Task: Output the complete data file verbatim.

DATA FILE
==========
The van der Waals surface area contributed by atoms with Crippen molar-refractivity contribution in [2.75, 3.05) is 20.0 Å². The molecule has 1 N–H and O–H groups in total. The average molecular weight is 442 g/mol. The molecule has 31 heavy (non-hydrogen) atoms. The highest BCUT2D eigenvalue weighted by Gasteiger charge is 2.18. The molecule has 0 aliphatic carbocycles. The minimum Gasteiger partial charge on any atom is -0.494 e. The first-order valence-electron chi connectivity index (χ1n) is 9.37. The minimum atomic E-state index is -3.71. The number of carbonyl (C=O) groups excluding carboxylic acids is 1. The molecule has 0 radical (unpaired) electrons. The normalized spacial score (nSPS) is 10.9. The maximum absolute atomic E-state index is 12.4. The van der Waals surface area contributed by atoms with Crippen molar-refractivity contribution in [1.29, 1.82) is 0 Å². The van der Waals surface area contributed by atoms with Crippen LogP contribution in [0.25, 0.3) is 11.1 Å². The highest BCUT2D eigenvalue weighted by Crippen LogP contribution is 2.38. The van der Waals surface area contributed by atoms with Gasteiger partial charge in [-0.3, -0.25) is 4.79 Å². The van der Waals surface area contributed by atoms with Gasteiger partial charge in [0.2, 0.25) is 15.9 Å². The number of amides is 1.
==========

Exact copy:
The van der Waals surface area contributed by atoms with Crippen molar-refractivity contribution in [2.75, 3.05) is 20.0 Å². The molecule has 1 N–H and O–H groups in total. The average molecular weight is 442 g/mol. The molecule has 31 heavy (non-hydrogen) atoms. The highest BCUT2D eigenvalue weighted by Gasteiger charge is 2.18. The molecule has 0 aliphatic carbocycles. The minimum Gasteiger partial charge on any atom is -0.494 e. The first-order valence-electron chi connectivity index (χ1n) is 9.37. The minimum atomic E-state index is -3.71. The number of carbonyl (C=O) groups excluding carboxylic acids is 1. The molecule has 0 radical (unpaired) electrons. The normalized spacial score (nSPS) is 10.9. The maximum absolute atomic E-state index is 12.4. The van der Waals surface area contributed by atoms with Crippen molar-refractivity contribution in [1.29, 1.82) is 0 Å². The van der Waals surface area contributed by atoms with Crippen LogP contribution in [0.25, 0.3) is 11.1 Å². The highest BCUT2D eigenvalue weighted by Crippen LogP contribution is 2.38. The van der Waals surface area contributed by atoms with Gasteiger partial charge in [-0.3, -0.25) is 4.79 Å². The van der Waals surface area contributed by atoms with Gasteiger partial charge in [0.2, 0.25) is 15.9 Å². The number of amides is 1.